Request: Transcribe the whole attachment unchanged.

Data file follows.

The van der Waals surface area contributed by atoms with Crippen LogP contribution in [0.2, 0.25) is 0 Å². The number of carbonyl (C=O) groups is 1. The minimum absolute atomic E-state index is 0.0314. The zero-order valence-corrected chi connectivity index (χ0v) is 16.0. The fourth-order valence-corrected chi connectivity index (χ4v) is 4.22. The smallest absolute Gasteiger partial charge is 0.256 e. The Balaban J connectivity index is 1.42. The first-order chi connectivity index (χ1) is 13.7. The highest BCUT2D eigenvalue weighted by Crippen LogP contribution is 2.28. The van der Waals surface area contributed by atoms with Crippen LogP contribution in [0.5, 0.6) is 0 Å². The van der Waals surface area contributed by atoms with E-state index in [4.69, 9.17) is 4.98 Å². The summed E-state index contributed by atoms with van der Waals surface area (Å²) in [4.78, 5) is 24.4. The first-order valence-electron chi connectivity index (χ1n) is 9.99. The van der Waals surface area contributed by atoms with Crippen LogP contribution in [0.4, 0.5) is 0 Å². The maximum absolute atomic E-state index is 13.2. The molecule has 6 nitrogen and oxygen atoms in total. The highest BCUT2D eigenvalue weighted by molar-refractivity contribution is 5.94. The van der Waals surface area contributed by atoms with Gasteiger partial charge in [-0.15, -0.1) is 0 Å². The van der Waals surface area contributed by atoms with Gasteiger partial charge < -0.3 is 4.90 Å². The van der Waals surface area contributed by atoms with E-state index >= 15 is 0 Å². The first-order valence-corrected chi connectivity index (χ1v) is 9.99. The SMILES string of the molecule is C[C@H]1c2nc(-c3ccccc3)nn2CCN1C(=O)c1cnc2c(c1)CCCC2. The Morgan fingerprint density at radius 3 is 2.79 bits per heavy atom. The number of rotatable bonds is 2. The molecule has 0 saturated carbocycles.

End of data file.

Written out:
The van der Waals surface area contributed by atoms with Crippen LogP contribution in [0.2, 0.25) is 0 Å². The number of carbonyl (C=O) groups is 1. The minimum absolute atomic E-state index is 0.0314. The zero-order valence-corrected chi connectivity index (χ0v) is 16.0. The fourth-order valence-corrected chi connectivity index (χ4v) is 4.22. The smallest absolute Gasteiger partial charge is 0.256 e. The Balaban J connectivity index is 1.42. The first-order chi connectivity index (χ1) is 13.7. The highest BCUT2D eigenvalue weighted by Crippen LogP contribution is 2.28. The van der Waals surface area contributed by atoms with Crippen LogP contribution in [0.5, 0.6) is 0 Å². The van der Waals surface area contributed by atoms with E-state index in [4.69, 9.17) is 4.98 Å². The summed E-state index contributed by atoms with van der Waals surface area (Å²) in [4.78, 5) is 24.4. The first-order valence-electron chi connectivity index (χ1n) is 9.99. The van der Waals surface area contributed by atoms with Crippen LogP contribution in [0.4, 0.5) is 0 Å². The maximum absolute atomic E-state index is 13.2. The molecule has 6 nitrogen and oxygen atoms in total. The highest BCUT2D eigenvalue weighted by molar-refractivity contribution is 5.94. The van der Waals surface area contributed by atoms with Gasteiger partial charge in [-0.15, -0.1) is 0 Å². The van der Waals surface area contributed by atoms with Gasteiger partial charge < -0.3 is 4.90 Å². The van der Waals surface area contributed by atoms with E-state index >= 15 is 0 Å². The first-order valence-corrected chi connectivity index (χ1v) is 9.99. The SMILES string of the molecule is C[C@H]1c2nc(-c3ccccc3)nn2CCN1C(=O)c1cnc2c(c1)CCCC2. The Morgan fingerprint density at radius 3 is 2.79 bits per heavy atom. The number of rotatable bonds is 2. The molecule has 0 saturated carbocycles.